Category Archives: Amaryllis

Book review – I Quit! What Now?

Meet Nimisha, the protagonist of Zarreen Khan’s I Quit! What Now? She is a corporate drone (think Ranbir’s character in Tamasha except wittier) and works so hard at her job that she hasn’t had a weekend to herself in a long time. Sounds familiar? She hates her job and the daily grind that comes with the territory. She desperately needs some time off to recharge her batteries and the idea of a sabbatical is planted in her head when her colleague takes one because of her pregnancy. She thinks a sabbatical is the answer to all her problems. But life rarely works as per our plan. She is forced to quit when she isn’t granted a few months off. So she starts off with the list of options typed in her excel sheet, ready to dive in. And we journey with her as she goes through the list, trying things, with hilarious consequences.

Nimisha, fondly called Nimi, lives with her mother and maid. With a distinct personality of her own her maid is one of my favourite characters. Nimi has an elder sister and her nieces adore her. They love the stories she tells them. She has a bunch of friends who keep in touch in spite of their busy lives. Her relationships with friends, family, and office colleagues is portrayed in a real manner and there isn’t a single false note.

Nimi is afraid to make a fool of herself like the rest of us.  But she is a diligent worker who hasn’t more or less caught a break in 8 years and feels unappreciated. No wonder the burnout happened.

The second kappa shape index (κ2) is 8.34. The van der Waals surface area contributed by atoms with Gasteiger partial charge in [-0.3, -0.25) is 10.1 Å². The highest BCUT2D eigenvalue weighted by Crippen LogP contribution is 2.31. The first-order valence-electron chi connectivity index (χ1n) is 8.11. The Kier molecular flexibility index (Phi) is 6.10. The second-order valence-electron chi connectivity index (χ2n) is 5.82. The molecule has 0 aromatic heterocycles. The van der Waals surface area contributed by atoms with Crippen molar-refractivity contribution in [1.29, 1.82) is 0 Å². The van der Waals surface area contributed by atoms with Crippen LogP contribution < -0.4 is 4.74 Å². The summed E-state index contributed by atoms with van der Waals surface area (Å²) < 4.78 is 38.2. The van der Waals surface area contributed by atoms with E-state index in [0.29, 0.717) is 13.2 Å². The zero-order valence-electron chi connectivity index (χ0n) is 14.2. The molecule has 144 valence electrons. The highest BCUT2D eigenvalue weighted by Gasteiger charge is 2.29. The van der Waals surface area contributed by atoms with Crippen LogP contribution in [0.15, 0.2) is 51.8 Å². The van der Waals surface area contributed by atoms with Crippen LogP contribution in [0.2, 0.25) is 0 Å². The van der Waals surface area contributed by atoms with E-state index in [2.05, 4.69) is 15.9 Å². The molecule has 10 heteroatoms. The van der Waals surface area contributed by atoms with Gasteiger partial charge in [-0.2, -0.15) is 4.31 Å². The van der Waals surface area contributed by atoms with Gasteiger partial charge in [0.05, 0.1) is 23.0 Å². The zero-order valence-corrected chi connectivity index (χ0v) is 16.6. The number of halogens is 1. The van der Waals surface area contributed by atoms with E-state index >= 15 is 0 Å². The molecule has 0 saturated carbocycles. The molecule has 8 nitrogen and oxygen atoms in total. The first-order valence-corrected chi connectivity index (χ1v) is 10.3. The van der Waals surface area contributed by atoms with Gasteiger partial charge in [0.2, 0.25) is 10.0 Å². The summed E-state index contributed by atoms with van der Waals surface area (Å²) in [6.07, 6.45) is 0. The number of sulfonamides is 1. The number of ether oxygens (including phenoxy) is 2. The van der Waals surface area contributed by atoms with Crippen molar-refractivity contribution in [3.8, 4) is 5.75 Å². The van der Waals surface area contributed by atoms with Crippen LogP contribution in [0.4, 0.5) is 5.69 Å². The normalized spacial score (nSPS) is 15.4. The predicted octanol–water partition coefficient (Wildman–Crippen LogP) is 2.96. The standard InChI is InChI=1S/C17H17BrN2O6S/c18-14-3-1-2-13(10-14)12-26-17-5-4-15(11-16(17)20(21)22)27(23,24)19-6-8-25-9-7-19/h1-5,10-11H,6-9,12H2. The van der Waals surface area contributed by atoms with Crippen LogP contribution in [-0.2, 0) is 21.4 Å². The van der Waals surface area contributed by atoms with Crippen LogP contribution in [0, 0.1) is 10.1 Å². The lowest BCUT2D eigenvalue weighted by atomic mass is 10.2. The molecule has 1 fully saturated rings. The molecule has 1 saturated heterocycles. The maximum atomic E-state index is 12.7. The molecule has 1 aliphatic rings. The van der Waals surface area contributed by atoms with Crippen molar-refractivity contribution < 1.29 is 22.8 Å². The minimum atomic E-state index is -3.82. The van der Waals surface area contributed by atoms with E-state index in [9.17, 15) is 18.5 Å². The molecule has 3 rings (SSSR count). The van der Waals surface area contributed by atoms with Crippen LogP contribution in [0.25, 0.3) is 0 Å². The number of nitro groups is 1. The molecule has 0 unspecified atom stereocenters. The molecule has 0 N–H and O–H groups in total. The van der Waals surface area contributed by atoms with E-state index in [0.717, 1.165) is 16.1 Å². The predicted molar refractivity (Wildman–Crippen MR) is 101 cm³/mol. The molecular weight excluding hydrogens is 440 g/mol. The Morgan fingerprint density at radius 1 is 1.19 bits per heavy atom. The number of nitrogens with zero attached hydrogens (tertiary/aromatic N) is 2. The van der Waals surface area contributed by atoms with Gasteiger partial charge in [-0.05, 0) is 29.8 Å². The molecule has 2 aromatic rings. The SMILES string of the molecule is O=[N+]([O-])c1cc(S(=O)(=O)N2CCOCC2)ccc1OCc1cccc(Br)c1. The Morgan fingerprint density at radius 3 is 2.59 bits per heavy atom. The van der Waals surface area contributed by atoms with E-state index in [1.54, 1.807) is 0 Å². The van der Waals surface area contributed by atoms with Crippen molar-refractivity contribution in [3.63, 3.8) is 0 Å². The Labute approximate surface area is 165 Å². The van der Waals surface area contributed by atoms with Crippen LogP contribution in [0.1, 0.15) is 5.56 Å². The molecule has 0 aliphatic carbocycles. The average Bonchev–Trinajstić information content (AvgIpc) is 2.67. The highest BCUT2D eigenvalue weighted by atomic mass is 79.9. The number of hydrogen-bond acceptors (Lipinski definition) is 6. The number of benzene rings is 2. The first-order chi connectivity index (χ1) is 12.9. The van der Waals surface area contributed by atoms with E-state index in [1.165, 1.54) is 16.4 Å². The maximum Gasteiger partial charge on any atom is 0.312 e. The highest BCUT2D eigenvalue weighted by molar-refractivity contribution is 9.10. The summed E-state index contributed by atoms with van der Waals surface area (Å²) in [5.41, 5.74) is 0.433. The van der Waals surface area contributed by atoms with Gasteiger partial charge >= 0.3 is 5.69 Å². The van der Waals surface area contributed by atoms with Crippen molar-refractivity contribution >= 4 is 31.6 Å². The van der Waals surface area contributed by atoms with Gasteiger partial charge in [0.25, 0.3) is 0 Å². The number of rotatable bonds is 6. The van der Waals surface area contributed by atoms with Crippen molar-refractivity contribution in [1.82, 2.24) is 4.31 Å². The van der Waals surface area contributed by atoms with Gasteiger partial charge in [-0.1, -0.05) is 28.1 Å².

Nimisha is a likable protagonist but more than that she is flawed and real, like you and me. Initially I couldn’t connect with the corporate droning but I suspect most  people would identify with it. After that the pace picked up and I couldn’t stop reading. I haven’t worked in a corporate set up so for me it was looking in from the outside. A fresh perspective, and a scary one at that. I cackled at her jokes in the middle of a wintry night. There was a very real chance of waking people up and making them think I was a lunatic. Continue reading Book review – I Quit! What Now?

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Book review – Have a Safe Journey

If walking on the roads wasn’t scary enough with increasing traffic, people following their own rules and the dismal law and order situation should be enough to scare you. It is the ugly truth. I think it is very commendable that such a book has been published. Nitin Gadkari played an integral role in bringing out the book. He has also written the foreward for Have A Safe Journey. The book is divided into two sections. The first section has stories by established writers and the second section contains stories by people who participated in the Have A Safe Journey (HASJ) contest.

Anand Neelakantan’s story Hit and Run was disappointing, an old fashioned fable on truth and morality. It was followed by Ashwin Sanghi’s story Something About Mary which is an account of the first accident. The way the story was presented makes the reader care about the character and the outcome. I really enjoyed it and wouldn’t have minded reading more about her. Kiran Manral’s story Sudden Break will speak to you and leave you thinking long after the story ends.